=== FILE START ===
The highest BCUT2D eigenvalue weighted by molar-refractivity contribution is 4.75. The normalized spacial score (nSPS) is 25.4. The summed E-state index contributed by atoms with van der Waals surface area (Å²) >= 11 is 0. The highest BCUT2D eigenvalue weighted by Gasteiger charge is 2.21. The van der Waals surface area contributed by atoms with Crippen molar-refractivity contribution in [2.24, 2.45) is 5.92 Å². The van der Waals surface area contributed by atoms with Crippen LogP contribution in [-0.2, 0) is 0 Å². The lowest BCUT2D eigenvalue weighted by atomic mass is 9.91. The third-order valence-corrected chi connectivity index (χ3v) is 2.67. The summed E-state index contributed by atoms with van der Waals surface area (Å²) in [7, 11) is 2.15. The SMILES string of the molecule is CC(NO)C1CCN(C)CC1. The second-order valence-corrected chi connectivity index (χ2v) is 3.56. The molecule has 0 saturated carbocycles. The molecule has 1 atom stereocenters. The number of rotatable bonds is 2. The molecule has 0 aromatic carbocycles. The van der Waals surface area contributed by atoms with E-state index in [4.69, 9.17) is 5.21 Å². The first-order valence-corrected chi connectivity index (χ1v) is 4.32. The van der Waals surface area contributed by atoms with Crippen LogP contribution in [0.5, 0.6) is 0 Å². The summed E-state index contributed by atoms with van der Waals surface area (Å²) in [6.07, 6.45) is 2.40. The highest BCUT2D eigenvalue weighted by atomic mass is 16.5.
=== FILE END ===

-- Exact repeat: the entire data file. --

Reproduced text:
The highest BCUT2D eigenvalue weighted by molar-refractivity contribution is 4.75. The normalized spacial score (nSPS) is 25.4. The summed E-state index contributed by atoms with van der Waals surface area (Å²) >= 11 is 0. The highest BCUT2D eigenvalue weighted by Gasteiger charge is 2.21. The van der Waals surface area contributed by atoms with Crippen molar-refractivity contribution in [2.24, 2.45) is 5.92 Å². The van der Waals surface area contributed by atoms with Crippen LogP contribution in [-0.2, 0) is 0 Å². The lowest BCUT2D eigenvalue weighted by atomic mass is 9.91. The third-order valence-corrected chi connectivity index (χ3v) is 2.67. The summed E-state index contributed by atoms with van der Waals surface area (Å²) in [7, 11) is 2.15. The SMILES string of the molecule is CC(NO)C1CCN(C)CC1. The second-order valence-corrected chi connectivity index (χ2v) is 3.56. The molecule has 0 saturated carbocycles. The molecule has 1 atom stereocenters. The number of rotatable bonds is 2. The molecule has 0 aromatic carbocycles. The van der Waals surface area contributed by atoms with E-state index in [4.69, 9.17) is 5.21 Å². The first-order valence-corrected chi connectivity index (χ1v) is 4.32. The van der Waals surface area contributed by atoms with Crippen LogP contribution in [0.5, 0.6) is 0 Å². The summed E-state index contributed by atoms with van der Waals surface area (Å²) in [6.07, 6.45) is 2.40. The highest BCUT2D eigenvalue weighted by atomic mass is 16.5.